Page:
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The other morning, as ol’ Robbo was headed back to the port-swiller residence from some domestic errand or other, he happened to have the satellite radio of his Honda Juggernaut® tuned to the all-40’s channel.

On said radio, after Bing Crosby sang “You Must Have Been A Beautiful Baby,” came a song I’d never heard before, sung by Marion Hutton and entitled “Johnny Got A Zero.”  The gist of it was that Johnny got zeroes in school because he didn’t pay attention and would be teased about it on the playground.  However, Johnny later learns to fly and goes off to the Pacific Theatre, where he gets a different kind of Zero, and instead of being teased, is praised by the other flyboys as “Johnny Zero.”

I thought the song a delightful little wartime propaganda play on words.  What I didn’t know is that the song was actually based on a real incident:

Not many fliers have had a popular song written about them, but an exception was a soft-spoken USAAF enlisted man, John D. Foley. As a skilled typist, Foley was assigned to duty as a company clerk en route to the Southwest Pacific in December 1941. Eager for combat, he secured orders — some rumored that he forged them — transferring him to duty as a armorer.  Although he had never received any aerial gunnery training, he volunteered as a gunner and was assigned to the crew of a Martin B-26.

On his first mission, his aircraft was attacked by Japanese fighters and Foley shot down at least one enemy aircraft, although he was reluctant to mention his feat since he was not sure he had done the right thing in firing without orders. Other members of the 19th Bomb Squadron confirmed his victory and he was nicknamed “Johnny Zero” by a war correspondent. Corporal Foley became a hero in his home town of Chicago and the subject of a popular song, “Johnny Got a Zero.” Other commercial firms capitalized on his fame and produced such items as “Johnny Zero” watches and boots.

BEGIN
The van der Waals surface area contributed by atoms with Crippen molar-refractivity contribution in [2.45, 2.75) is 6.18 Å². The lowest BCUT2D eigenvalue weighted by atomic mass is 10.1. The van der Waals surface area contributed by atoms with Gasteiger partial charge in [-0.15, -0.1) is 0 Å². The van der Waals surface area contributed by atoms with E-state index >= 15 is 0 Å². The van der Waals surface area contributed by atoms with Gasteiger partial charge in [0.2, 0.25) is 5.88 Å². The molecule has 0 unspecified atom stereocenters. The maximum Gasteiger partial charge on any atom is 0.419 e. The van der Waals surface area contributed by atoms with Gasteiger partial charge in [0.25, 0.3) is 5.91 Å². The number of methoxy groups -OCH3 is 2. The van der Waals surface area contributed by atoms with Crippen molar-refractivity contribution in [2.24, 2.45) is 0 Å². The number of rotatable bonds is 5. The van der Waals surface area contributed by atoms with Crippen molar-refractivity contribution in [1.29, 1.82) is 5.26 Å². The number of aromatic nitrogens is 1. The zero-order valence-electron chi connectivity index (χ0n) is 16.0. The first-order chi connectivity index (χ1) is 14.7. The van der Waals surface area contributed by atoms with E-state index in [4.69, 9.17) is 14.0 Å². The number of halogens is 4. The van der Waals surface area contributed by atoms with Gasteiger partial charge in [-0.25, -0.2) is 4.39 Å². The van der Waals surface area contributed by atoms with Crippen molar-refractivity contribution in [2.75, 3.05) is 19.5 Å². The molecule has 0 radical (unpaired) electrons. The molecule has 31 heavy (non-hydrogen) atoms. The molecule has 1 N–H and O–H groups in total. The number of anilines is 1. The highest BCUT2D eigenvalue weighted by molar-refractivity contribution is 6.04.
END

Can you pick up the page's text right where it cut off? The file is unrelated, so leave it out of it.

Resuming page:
According to the linkey, Foley flew 31 more missions in the Pacific, got credit for at least six other enemy aircraft, and survived three crashes.   A bout of malaria sent him home, but upon recovery, he went to Europe, where he flew 31 missions in B-24’s in just two months.  The war ended before he could start his third tour of duty.

I think that’s a pretty tasty little history-geek tidbit.

Oh, and here’s the song, in case you’re interested.  Typical, delightful 40’s fluff:

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Greetings, my fellow port-swillers!  Yes, the rains have finally stopped and things are beginning to dry out a bit.  Thursday evening, as I drove home in a heavy downpour, I couldn’t help noticing that the softball fields where we play were under about five feet of water.  Upon arrival at the port swiller residence, I also couldn’t help noticing that we lost the peach tree in our yard.  The good news here is that this gives me an excuse to buy a chainsaw.  (Lemons and lemonade, don’t you know.  Well, maybe peaches and peach iced tea.)

I haven’t posted anything on the anniversary of 9/11 and I’m not going to.  Why? Because I haven’t got anything to say that hasn’t been said better by somebody else, probably multiple somebody elses, already, and I certainly don’t want to sound hackneyed or trite.

Following up on the post immediately below, the results of the eldest gel’s ankle x-ray were, as I could have predicted, inconclusive.  No, they couldn’t see any fractures, but they thought it was still possible that something might have happened to the growth plate.  The growth plate! Horibile dictu!  Call ol’ Robbo a cynic, but I’ve heard this “we can’t be sure about the growth plate” line a sufficient number of times to start getting suspicious.  It sounds spooky enough, like the “triangle of death” at the top of an infant’s skull, that parents will jump through any number of extra hoops, and pay any amount of extra monies,  in response to these dread words.   So the docs want the gel to go back for more examination later this week.  I hardly see the point of this, since the treatment – keep the foot wrapped up and try not to walk on it for a while – will be identical no matter what the diagnosis.  But then, who listens to me?

Yesterday afternoon we attended the annual open house at St. Marie of the Blessed Educational Method.  As I dutifully trailed around after Mrs. Robbo, I couldn’t help admiring her gift for the gab.  Mrs. R is one of those people who can basically say the same thing over and over again as she works her way through a crowd, each time making it sound fresh and personal.  I, on the other hand, have no talent for small talk.  Which, I suppose, is why she likes parties and I don’t.

Speaking of yesterday, it also marked the return of the full choir at church, meaning we had a sung Mass (musick by Monteverdi) instead of a chanted one.  It also brought back to mind a liturgical practice that I still don’t understand: that of starting the Gloria standing, but sitting down in the middle of it.  It seems to me that everyone should remain on their hind legs right the way through.

 

 

 

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